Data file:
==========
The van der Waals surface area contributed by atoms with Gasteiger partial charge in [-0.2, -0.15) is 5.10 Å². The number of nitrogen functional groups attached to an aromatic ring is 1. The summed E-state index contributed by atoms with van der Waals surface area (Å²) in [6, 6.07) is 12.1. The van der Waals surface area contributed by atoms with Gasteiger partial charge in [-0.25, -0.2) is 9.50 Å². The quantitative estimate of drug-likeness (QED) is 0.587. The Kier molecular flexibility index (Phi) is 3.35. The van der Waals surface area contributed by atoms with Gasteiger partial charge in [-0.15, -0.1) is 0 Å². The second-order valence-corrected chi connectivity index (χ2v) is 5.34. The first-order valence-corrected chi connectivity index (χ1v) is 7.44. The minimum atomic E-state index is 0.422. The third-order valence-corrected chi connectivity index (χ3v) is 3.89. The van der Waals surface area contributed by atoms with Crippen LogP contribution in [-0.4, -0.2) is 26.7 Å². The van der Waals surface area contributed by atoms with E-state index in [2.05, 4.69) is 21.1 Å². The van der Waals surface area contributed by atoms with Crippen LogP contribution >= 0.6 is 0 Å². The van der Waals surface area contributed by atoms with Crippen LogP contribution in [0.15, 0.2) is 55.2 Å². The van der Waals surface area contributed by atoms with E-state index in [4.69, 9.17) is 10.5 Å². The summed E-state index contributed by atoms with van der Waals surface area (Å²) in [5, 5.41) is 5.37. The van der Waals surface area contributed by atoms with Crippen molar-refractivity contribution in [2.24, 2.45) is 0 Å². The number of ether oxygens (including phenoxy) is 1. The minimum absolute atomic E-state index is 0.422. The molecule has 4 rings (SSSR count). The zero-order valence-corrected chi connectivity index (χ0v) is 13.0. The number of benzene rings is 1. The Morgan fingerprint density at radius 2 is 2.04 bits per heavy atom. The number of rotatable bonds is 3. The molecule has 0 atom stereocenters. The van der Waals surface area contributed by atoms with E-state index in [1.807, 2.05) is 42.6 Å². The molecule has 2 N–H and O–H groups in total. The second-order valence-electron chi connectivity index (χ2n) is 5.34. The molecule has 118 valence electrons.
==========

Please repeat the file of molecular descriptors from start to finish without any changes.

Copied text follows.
The van der Waals surface area contributed by atoms with Gasteiger partial charge in [-0.2, -0.15) is 5.10 Å². The number of nitrogen functional groups attached to an aromatic ring is 1. The summed E-state index contributed by atoms with van der Waals surface area (Å²) in [6, 6.07) is 12.1. The van der Waals surface area contributed by atoms with Gasteiger partial charge in [-0.25, -0.2) is 9.50 Å². The quantitative estimate of drug-likeness (QED) is 0.587. The Kier molecular flexibility index (Phi) is 3.35. The van der Waals surface area contributed by atoms with Gasteiger partial charge in [-0.15, -0.1) is 0 Å². The second-order valence-corrected chi connectivity index (χ2v) is 5.34. The first-order valence-corrected chi connectivity index (χ1v) is 7.44. The minimum atomic E-state index is 0.422. The third-order valence-corrected chi connectivity index (χ3v) is 3.89. The van der Waals surface area contributed by atoms with Crippen LogP contribution in [-0.4, -0.2) is 26.7 Å². The van der Waals surface area contributed by atoms with E-state index in [2.05, 4.69) is 21.1 Å². The van der Waals surface area contributed by atoms with Crippen LogP contribution >= 0.6 is 0 Å². The van der Waals surface area contributed by atoms with Crippen LogP contribution in [0.15, 0.2) is 55.2 Å². The van der Waals surface area contributed by atoms with E-state index in [4.69, 9.17) is 10.5 Å². The summed E-state index contributed by atoms with van der Waals surface area (Å²) in [5, 5.41) is 5.37. The van der Waals surface area contributed by atoms with Crippen molar-refractivity contribution in [2.24, 2.45) is 0 Å². The number of ether oxygens (including phenoxy) is 1. The minimum absolute atomic E-state index is 0.422. The molecule has 4 rings (SSSR count). The zero-order valence-corrected chi connectivity index (χ0v) is 13.0. The number of benzene rings is 1. The Morgan fingerprint density at radius 2 is 2.04 bits per heavy atom. The number of rotatable bonds is 3. The molecule has 0 atom stereocenters. The van der Waals surface area contributed by atoms with E-state index in [1.807, 2.05) is 42.6 Å². The molecule has 2 N–H and O–H groups in total. The second-order valence-electron chi connectivity index (χ2n) is 5.34. The molecule has 118 valence electrons.